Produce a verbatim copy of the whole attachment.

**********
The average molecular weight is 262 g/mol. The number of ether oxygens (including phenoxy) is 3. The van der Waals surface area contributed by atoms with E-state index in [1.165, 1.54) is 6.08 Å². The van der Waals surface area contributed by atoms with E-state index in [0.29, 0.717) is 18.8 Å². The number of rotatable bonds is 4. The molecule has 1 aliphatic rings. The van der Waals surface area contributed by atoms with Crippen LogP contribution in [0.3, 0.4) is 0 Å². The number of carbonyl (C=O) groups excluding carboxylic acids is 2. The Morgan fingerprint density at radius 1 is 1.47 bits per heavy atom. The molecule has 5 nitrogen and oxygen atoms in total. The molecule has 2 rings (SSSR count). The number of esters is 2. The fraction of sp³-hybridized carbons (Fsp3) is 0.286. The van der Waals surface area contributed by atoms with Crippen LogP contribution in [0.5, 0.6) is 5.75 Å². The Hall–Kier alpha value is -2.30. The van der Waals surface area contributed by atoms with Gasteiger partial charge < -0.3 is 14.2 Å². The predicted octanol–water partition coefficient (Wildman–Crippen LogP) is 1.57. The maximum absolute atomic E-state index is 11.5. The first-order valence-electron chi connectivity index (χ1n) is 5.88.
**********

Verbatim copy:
The average molecular weight is 262 g/mol. The number of ether oxygens (including phenoxy) is 3. The van der Waals surface area contributed by atoms with E-state index in [1.165, 1.54) is 6.08 Å². The van der Waals surface area contributed by atoms with E-state index in [0.29, 0.717) is 18.8 Å². The number of rotatable bonds is 4. The molecule has 1 aliphatic rings. The van der Waals surface area contributed by atoms with Crippen LogP contribution in [0.3, 0.4) is 0 Å². The number of carbonyl (C=O) groups excluding carboxylic acids is 2. The Morgan fingerprint density at radius 1 is 1.47 bits per heavy atom. The molecule has 5 nitrogen and oxygen atoms in total. The molecule has 2 rings (SSSR count). The number of esters is 2. The fraction of sp³-hybridized carbons (Fsp3) is 0.286. The van der Waals surface area contributed by atoms with Crippen LogP contribution in [0.5, 0.6) is 5.75 Å². The Hall–Kier alpha value is -2.30. The van der Waals surface area contributed by atoms with Gasteiger partial charge < -0.3 is 14.2 Å². The predicted octanol–water partition coefficient (Wildman–Crippen LogP) is 1.57. The maximum absolute atomic E-state index is 11.5. The first-order valence-electron chi connectivity index (χ1n) is 5.88.